“There’s certainly room for improvement,” Ryan said. “There’s lots of potential, on firm constitutional footing, to shine light, to require disclosure of who’s raising and spending money to influence not only elections but lobbying-related disclosure, for example.”

Griswold identified a series of ways she believes the state can improve transparency:

  • “Require disclosure of secret political spending”
  • “Expand the ‘paid for by’ disclosure requirements on political advertisements”
  • “Exercise the Secretary of State’s audit and enforcement power to act on campaign finance, ballot access, and lobbyist violations”
  • “Prevent potential candidates from raising millions of dollars in unchecked and uncapped contributions into ‘independent’ committees designed to support them when they officially declare their candidacy” (That’s something Jeb Bush famously did prior to the 2016 presidential election.)
  • “Ensure that independent expenditure and other committees can be held accountable for campaign finance violations”
  • “Work to end the influence of powerful interest groups and lobbyists over candidates and elected officials through contributions to political entities”

Democrats, with their newfound power, say they plan to take the reins this session on campaign finance reform. Already, Rep. Emily Sirota of Denver has filed a bill to limit campaign contributions in county races to $1,250 per person in the primary and general elections — that bill just passed out of committee — and Sen. Rachel Zenzinger of Arvada has teamed with Aurora Rep. Mike Weissman and Centennial Republican Rep. Jack Tate on a bill to expand disclosure rules regarding electioneering communications. Both those efforts are revivals of legislation previously killed under a split legislature.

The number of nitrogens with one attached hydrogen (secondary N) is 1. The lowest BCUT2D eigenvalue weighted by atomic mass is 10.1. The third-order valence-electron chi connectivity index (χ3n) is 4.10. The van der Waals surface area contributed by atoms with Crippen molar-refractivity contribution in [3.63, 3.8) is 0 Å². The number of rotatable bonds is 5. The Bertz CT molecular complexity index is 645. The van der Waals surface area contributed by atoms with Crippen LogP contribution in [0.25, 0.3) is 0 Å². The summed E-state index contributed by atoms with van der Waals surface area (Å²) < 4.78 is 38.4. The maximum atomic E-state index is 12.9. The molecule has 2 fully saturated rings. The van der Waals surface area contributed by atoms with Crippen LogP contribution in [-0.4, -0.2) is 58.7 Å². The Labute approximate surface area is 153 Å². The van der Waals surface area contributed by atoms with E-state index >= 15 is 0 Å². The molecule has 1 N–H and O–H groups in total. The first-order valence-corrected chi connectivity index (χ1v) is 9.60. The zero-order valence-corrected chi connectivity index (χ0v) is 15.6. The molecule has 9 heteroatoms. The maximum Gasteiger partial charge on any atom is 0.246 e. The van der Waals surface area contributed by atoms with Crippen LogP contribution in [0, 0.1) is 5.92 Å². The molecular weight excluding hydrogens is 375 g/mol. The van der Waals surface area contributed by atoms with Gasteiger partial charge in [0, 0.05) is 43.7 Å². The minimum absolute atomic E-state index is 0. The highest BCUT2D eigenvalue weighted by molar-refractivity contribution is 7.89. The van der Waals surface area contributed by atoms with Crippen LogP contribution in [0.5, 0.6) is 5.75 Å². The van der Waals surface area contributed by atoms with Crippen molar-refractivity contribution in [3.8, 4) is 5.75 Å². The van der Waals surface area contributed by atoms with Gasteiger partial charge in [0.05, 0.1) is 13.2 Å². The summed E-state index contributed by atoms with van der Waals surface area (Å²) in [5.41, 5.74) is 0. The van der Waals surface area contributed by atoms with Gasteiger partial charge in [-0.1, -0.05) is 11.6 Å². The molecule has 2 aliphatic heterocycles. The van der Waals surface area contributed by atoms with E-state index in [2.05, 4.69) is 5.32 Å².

“I expect that you’ll see more legislation on this from the Democratic caucus in both the House and the Senate,” Weissman said, “because we do believe it’s a priority. Voters of all parties, and no party, have said they’re tired of the influence of money — particularly money that can’t be traced or is hard to trace — in politics.”

Added Sirota, “Among our constituents, among voters, there is certainly suspicion about the corrupting influences of money in politics. … I think there’s an appetite among a number of members to do more to show voters, at a minimum, some transparency to preserve the integrity of our electoral system.”


  1. What a good start. What about absolutely nonpartisan redistricting, another subject worth your good work?

  2. Citizens United is most likely the single WORST decision EVER made at the SCOTUS. It allows for the COMPLETE bribery of ANY congressperson that a big money SCUMBAG wants, and makes it all completely legal and UNTRACEABLE. This is NOT sanity, this is the stupidity of money making decisions. Money ALWAYS makes stupid decisions, because it’s ONLY goal is to make more of itself. Sanity, ethics and actual survival of the species mean NOTHING.

    We need to implement a system that allows NO private money. NONE. Not one penny’s worth. Money is NOT speech, regardless of what several REALLY BAD SCOTUS decisions have claimed. I can’t go to the bank and pay my mortgage with a nice rousing speech, now, can I? At the end of it, they will say “Really nice, where’s your check?”. Speech and money are NOT the same thing, sorry, John “I will rule on what I WANT to rule on” Roberts. All you did was insure that this country will be permanently under the thumb of big money, something I am sure was your goal. May you rot in hell for three eternities for this. Maybe more.